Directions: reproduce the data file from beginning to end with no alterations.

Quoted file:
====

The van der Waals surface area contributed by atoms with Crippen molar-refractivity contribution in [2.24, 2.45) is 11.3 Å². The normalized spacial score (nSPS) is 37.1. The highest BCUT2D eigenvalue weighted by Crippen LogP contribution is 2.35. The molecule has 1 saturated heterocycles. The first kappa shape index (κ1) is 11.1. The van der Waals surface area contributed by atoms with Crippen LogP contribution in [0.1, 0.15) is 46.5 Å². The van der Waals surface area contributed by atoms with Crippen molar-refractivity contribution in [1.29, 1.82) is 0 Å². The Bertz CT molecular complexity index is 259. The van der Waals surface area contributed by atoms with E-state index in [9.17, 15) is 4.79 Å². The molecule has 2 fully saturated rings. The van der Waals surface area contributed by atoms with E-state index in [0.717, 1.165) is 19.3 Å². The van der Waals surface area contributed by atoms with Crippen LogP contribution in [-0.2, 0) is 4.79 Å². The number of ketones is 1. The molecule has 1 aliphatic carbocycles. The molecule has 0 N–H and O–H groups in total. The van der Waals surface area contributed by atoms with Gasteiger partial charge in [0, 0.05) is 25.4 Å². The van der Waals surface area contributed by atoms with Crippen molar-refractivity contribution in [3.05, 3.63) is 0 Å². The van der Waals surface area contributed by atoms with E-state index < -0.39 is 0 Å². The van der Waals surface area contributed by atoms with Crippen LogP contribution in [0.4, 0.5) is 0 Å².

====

The van der Waals surface area contributed by atoms with Crippen molar-refractivity contribution in [2.24, 2.45) is 11.3 Å². The normalized spacial score (nSPS) is 37.1. The highest BCUT2D eigenvalue weighted by Crippen LogP contribution is 2.35. The molecule has 1 saturated heterocycles. The first kappa shape index (κ1) is 11.1. The van der Waals surface area contributed by atoms with Crippen LogP contribution in [0.1, 0.15) is 46.5 Å². The van der Waals surface area contributed by atoms with Crippen molar-refractivity contribution in [1.29, 1.82) is 0 Å². The Bertz CT molecular complexity index is 259. The van der Waals surface area contributed by atoms with E-state index in [9.17, 15) is 4.79 Å². The molecule has 2 fully saturated rings. The van der Waals surface area contributed by atoms with E-state index in [0.717, 1.165) is 19.3 Å². The van der Waals surface area contributed by atoms with Crippen LogP contribution in [-0.2, 0) is 4.79 Å². The number of ketones is 1. The molecule has 1 aliphatic carbocycles. The molecule has 0 N–H and O–H groups in total. The van der Waals surface area contributed by atoms with Gasteiger partial charge in [0, 0.05) is 25.4 Å². The van der Waals surface area contributed by atoms with Crippen molar-refractivity contribution in [3.05, 3.63) is 0 Å². The van der Waals surface area contributed by atoms with E-state index < -0.39 is 0 Å². The van der Waals surface area contributed by atoms with Crippen LogP contribution in [0.4, 0.5) is 0 Å².